Using an electric mixer, bring 1 cup (2 sticks) of butter to room temperature. Whip until light and fluffy. Add 1 cup of packed brown sugar and beat until light and fluffy again.

Add 1/2 cup of unsulfured molasses and beat until light and fluffy. Add 1 whole egg and 1/2 tsp vanilla. Mix until incorporated.

In thirds, add the flour mixture. Mix on low speed and try not to over mix. Gather the dough into a ball and put in the refrigerator for four hours to, preferably, overnight. I left it in there for a day, and that might be why I had a hard time working with the dough. By this point, Tiny Chef had gone home, so the photos are a bit better.

The hand in the background belongs to my werewolf boyfriend. Jealous? That's right, we both know you are. Lol. Roll the dough out onto a floured surface. You don't need much additional flour to keep the dough from sticking. Basically, play with it like play-dough that decided to be a bitch.

Position the shelf in the middle position and then heat the oven to 350. Bake for anywhere from 8 to 15 minutes. I give such a wide range on this because it depends on the shapes you make.

These cookies taste sort of like gingerbread. Sprinkle Bakes suggests serving them covered in powdered sugar, but I hate adding needless sugar to such a mellow cookie. So, I coved them in peanut butter! It adds to the flavor without overtaking it.

Enjoy, everybody!

Sunday, March 20, 2011

Colcannon or Mashed Potatoes with Kale

Colcannon is a traditional Irish dish that's basically a healthier version of mashed potatoes. I'd never had kale before this. Turns out, the leafy vegetable tastes just like broccoli, and cooks just like collard greens. Now, for those of you who have never been to "The South" and had "Soul Food", you're probably still skinny, but get a damn gym membership and stop missing out!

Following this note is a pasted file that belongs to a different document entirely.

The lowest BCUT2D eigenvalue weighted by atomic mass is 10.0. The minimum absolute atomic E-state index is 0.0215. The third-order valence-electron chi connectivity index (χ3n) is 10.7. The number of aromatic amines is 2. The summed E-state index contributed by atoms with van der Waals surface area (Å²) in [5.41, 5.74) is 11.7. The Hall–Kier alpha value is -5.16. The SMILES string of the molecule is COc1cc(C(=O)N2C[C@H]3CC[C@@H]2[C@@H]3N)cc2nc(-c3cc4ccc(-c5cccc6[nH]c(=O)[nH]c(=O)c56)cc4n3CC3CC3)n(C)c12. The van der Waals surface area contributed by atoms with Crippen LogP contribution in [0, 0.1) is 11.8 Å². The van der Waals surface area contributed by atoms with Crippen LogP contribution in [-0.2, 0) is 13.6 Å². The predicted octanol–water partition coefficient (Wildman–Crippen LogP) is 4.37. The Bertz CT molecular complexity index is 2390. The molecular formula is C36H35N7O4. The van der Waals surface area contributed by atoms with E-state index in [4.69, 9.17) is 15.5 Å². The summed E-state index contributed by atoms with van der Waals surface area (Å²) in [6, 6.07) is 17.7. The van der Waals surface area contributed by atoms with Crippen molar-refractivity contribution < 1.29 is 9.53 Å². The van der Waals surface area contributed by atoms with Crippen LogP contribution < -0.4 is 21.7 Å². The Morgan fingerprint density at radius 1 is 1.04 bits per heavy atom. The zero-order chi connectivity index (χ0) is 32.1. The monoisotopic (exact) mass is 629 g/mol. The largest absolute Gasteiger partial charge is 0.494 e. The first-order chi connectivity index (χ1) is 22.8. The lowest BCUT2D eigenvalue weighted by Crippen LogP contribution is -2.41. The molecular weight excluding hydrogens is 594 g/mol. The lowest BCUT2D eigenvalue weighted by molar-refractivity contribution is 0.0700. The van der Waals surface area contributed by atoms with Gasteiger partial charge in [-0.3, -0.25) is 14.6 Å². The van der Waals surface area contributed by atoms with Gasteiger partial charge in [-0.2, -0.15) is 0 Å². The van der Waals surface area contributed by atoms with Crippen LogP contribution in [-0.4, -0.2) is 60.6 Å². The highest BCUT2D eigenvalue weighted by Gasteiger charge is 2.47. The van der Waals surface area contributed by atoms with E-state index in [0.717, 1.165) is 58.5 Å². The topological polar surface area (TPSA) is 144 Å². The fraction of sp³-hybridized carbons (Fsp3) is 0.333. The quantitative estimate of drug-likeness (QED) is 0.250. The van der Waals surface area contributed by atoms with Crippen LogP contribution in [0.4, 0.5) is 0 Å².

Some recipes, including the one I drew from, uses cabbage instead of kale. I changed the ratio of kale to potato from 1:1 to 1:2. So we begin with 3/4 of a pound of kale and a large pan. The kale will cook down a lot! But you need a big pan to start and add enough salted water till it goes half way up the volume of the veggies.

Chop up 1 pound of "new potatoes" or "red potatoes". Try and keep them roughly the same size, that way they'll cook evenly. Boil in salted water.

Chop up one big leek or two smaller ones. By slicing it down the center, you can easily rinse the dirt out from between the layers. Leeks are super dirty, so make sure you rinse thoroughly.

I had leftover buttermilk from the Irish Soda Bread I made earlier in the week, so I didn't use normal milk for this. It's like using sour cream instead of whole milk. The problem, is that when you heat it up, it curdles. Not too pleasant to look at. Dump the leeks, 1 cup buttermilk, and 1/2 cup (1 stick) of butter into a pan on medium low heat until the leeks are soft.

Combine your cooked potatoes, wilted kale, and buttermilk mixture. Add salt and pepper to taste, but 1 tsp of ground garlic and 1 tsp freshly ground nutmeg. The original recipe calls for mace, which is basically nutmeg. But the kale needs the fresh, punch of nutmeg. We have a grinder for nutmeg, and it's the most convenient thing in the whole damn pantry.

I had a hard time not eating the whole pan. I have a problem, I'm a potato salad addict. And this is like a nutritionally sound version of that sinful dish.